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Quick Hits: Kerkorian Folds on Ford


Brief scrutiny of today's headlines.

You know there are tough times ahead for the auto industry when Kirk Kerkorian unloads 7.3 million shares in Ford (F) at a loss.

The billionaire investor sees better value in other industries, including hotels, gambling, oil and natural gas.

This suggests that Kerkorian takes the long view and is betting on a rebound. Neither hotels nor casinos will do well in the short term as people cut back in a downbeat economy buffeted by falling housing prices, tight credit and rising unemployment.

Kerkorian didn't say what sectors of the oil and gas industry interested him, but he holds about a 35% stake in Delta Petroleum (DPTR). Oil field services or infrastructure – pipelines, tankers or makers of specialized equipment – might be a good bet, too.

Kerkorian's decision to dump his shares in Ford comes about 4 months after Tracinda, his investment firm, bought 20 million of the automaker's shares, boosting his stake to about 6.5%. The purchases were announced 2 days after Kerkorian met with Alan Mulally, Ford's top dog, to discuss Ford's turnaround plan.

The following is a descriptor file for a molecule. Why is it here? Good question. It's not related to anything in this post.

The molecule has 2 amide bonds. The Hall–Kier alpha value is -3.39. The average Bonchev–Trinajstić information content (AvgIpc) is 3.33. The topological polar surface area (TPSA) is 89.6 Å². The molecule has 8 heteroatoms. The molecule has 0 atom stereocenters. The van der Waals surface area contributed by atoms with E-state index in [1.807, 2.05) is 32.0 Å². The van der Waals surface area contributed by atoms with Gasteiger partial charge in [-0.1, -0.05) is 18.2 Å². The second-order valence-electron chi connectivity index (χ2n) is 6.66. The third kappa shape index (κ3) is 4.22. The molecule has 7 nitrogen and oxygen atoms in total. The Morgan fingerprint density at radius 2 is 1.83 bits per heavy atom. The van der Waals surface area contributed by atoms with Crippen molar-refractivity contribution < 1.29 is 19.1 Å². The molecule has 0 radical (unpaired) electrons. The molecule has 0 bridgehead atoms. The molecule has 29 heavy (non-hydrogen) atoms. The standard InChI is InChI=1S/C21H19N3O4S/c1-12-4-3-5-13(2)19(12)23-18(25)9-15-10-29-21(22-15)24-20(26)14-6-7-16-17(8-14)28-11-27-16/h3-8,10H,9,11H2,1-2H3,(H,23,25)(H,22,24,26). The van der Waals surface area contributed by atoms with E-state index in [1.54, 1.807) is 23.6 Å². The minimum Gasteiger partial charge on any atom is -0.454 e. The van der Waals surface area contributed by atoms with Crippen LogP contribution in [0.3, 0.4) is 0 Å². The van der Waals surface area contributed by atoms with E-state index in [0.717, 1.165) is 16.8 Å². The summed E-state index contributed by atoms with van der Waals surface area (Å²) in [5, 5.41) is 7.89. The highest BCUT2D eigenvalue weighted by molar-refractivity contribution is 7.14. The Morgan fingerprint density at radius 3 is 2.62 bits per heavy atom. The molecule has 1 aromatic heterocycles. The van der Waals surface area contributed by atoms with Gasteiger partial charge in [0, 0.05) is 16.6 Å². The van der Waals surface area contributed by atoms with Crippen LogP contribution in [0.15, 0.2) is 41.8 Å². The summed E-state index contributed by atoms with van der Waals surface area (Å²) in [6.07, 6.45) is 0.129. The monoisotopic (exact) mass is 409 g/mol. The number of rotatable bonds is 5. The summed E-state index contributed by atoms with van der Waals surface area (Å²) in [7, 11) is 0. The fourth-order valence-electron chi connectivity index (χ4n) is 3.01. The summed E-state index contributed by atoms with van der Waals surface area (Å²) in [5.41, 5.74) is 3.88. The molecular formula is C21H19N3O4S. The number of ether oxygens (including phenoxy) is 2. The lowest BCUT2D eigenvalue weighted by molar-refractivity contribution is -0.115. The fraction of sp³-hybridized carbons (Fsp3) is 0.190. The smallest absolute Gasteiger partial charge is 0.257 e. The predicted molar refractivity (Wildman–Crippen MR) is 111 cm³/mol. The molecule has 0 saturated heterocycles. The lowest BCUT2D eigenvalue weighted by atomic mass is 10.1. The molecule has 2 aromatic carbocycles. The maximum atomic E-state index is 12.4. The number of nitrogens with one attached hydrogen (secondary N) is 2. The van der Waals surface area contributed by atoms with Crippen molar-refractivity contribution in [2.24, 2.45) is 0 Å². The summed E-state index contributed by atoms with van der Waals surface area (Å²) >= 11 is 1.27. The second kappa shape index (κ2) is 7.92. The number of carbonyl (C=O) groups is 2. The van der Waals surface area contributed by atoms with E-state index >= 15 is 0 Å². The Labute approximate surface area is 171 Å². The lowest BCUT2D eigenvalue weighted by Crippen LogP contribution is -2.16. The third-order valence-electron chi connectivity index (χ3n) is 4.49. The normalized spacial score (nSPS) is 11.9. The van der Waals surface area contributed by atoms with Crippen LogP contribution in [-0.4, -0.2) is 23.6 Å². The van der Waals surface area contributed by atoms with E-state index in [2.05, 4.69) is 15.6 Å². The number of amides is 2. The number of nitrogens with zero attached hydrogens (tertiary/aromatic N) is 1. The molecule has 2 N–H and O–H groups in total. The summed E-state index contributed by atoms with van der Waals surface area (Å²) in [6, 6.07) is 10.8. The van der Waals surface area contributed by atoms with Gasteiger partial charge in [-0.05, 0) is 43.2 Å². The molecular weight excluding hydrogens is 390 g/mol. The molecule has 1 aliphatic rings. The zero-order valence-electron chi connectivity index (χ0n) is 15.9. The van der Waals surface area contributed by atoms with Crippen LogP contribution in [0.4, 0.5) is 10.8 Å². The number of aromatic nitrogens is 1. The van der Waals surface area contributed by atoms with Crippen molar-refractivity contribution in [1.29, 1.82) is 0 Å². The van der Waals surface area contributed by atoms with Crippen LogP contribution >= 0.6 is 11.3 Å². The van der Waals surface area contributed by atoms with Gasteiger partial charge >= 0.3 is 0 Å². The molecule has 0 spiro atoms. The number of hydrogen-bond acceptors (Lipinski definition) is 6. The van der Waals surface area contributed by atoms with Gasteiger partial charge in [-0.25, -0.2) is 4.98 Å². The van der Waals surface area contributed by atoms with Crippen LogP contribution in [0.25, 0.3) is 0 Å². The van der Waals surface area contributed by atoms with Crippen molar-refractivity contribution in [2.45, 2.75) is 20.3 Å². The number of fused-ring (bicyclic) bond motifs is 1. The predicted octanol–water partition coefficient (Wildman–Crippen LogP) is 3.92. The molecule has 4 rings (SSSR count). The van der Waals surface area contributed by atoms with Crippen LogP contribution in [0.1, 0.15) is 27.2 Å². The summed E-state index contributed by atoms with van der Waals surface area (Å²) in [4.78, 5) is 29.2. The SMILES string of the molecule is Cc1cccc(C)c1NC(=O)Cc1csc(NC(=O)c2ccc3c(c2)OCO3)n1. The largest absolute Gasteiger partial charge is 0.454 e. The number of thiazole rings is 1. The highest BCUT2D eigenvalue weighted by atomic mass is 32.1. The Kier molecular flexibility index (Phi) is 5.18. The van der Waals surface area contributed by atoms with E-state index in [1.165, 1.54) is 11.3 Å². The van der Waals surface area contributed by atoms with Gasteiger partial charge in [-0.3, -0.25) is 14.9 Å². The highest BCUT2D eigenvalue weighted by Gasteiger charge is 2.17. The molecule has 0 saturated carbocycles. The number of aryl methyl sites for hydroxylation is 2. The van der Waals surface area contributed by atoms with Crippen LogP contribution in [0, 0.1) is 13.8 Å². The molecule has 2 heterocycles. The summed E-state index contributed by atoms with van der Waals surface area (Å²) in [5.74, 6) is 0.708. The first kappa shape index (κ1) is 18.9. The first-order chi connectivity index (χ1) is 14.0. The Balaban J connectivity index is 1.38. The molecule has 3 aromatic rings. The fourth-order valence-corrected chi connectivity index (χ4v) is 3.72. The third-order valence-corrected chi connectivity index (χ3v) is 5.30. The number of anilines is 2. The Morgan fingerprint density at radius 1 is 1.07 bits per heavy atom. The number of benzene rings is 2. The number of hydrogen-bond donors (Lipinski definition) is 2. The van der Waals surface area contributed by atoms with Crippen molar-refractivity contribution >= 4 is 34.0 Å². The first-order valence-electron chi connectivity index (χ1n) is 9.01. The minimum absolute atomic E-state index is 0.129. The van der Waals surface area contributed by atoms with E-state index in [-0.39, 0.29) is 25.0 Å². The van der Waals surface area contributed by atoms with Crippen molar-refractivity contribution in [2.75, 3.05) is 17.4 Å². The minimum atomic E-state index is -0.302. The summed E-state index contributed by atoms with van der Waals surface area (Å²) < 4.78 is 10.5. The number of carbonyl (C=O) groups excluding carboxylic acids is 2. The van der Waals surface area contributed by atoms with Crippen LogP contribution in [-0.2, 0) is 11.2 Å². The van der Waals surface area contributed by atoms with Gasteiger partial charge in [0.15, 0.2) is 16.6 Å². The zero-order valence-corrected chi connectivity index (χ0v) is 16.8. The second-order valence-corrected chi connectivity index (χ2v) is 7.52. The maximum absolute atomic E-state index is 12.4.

No matter what Kerkorian is thinking, his decision to sell will almost certainly be seen as a thumbs-down on Ford's long-term prospects. Ford's September sales were down 34% year-over-year.

Last week, Ford's falling stock price forced Kerkorian to pledge another 50 million shares of MGM Mirage (MGM) to back the $600 million credit line he used to purchase Ford shares. This didn't make much sense and Kerkorian says he plans to further reduce his stake in Ford.

Kerkorian holds about a 53.8% interest in MGM Mirage. His apparent interest in increasing his stake is almost certain to create a buzz around competitors such as Las Vegas Sands (LVS) and Wynn Resorts (WYNN).

Some analysts expect Las Vegas' 2009 revenue growth rate be off about 5% year-over-year, but that beats the recent decline in auto sales and next year's grim outlook as credit remains tight.

Kerkorian's choice of sectors for future investment seems counterintuitive, but that's why he's the billionaire, while someone else is just an ink-stained (pixel-painted?) wretch.
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